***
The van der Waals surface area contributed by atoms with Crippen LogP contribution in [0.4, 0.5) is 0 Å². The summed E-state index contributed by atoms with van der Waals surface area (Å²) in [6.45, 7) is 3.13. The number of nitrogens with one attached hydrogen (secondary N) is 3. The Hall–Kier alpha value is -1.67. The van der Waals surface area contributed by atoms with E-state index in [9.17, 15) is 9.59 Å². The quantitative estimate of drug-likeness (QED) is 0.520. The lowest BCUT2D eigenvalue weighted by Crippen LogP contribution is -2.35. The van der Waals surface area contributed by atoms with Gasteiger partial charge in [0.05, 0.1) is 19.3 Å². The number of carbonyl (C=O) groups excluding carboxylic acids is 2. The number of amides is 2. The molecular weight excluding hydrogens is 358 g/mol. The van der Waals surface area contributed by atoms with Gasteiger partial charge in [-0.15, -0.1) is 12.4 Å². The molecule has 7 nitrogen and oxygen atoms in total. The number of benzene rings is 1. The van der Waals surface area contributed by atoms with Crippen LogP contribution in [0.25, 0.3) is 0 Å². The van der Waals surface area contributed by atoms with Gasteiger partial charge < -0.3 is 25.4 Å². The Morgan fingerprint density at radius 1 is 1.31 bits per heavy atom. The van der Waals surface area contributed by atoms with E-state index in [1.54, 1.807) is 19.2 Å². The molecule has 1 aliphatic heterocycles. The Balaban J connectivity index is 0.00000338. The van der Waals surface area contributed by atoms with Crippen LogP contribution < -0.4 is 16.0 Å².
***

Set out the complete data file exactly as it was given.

The van der Waals surface area contributed by atoms with Crippen LogP contribution in [0.4, 0.5) is 0 Å². The summed E-state index contributed by atoms with van der Waals surface area (Å²) in [6.45, 7) is 3.13. The number of nitrogens with one attached hydrogen (secondary N) is 3. The Hall–Kier alpha value is -1.67. The van der Waals surface area contributed by atoms with E-state index in [9.17, 15) is 9.59 Å². The quantitative estimate of drug-likeness (QED) is 0.520. The lowest BCUT2D eigenvalue weighted by Crippen LogP contribution is -2.35. The van der Waals surface area contributed by atoms with Gasteiger partial charge in [0.05, 0.1) is 19.3 Å². The number of carbonyl (C=O) groups excluding carboxylic acids is 2. The number of amides is 2. The molecular weight excluding hydrogens is 358 g/mol. The van der Waals surface area contributed by atoms with Gasteiger partial charge in [-0.15, -0.1) is 12.4 Å². The molecule has 7 nitrogen and oxygen atoms in total. The number of benzene rings is 1. The van der Waals surface area contributed by atoms with Crippen LogP contribution in [0.25, 0.3) is 0 Å². The van der Waals surface area contributed by atoms with Gasteiger partial charge < -0.3 is 25.4 Å². The Morgan fingerprint density at radius 1 is 1.31 bits per heavy atom. The van der Waals surface area contributed by atoms with E-state index in [1.54, 1.807) is 19.2 Å². The molecule has 1 aliphatic heterocycles. The Balaban J connectivity index is 0.00000338. The van der Waals surface area contributed by atoms with Crippen LogP contribution < -0.4 is 16.0 Å².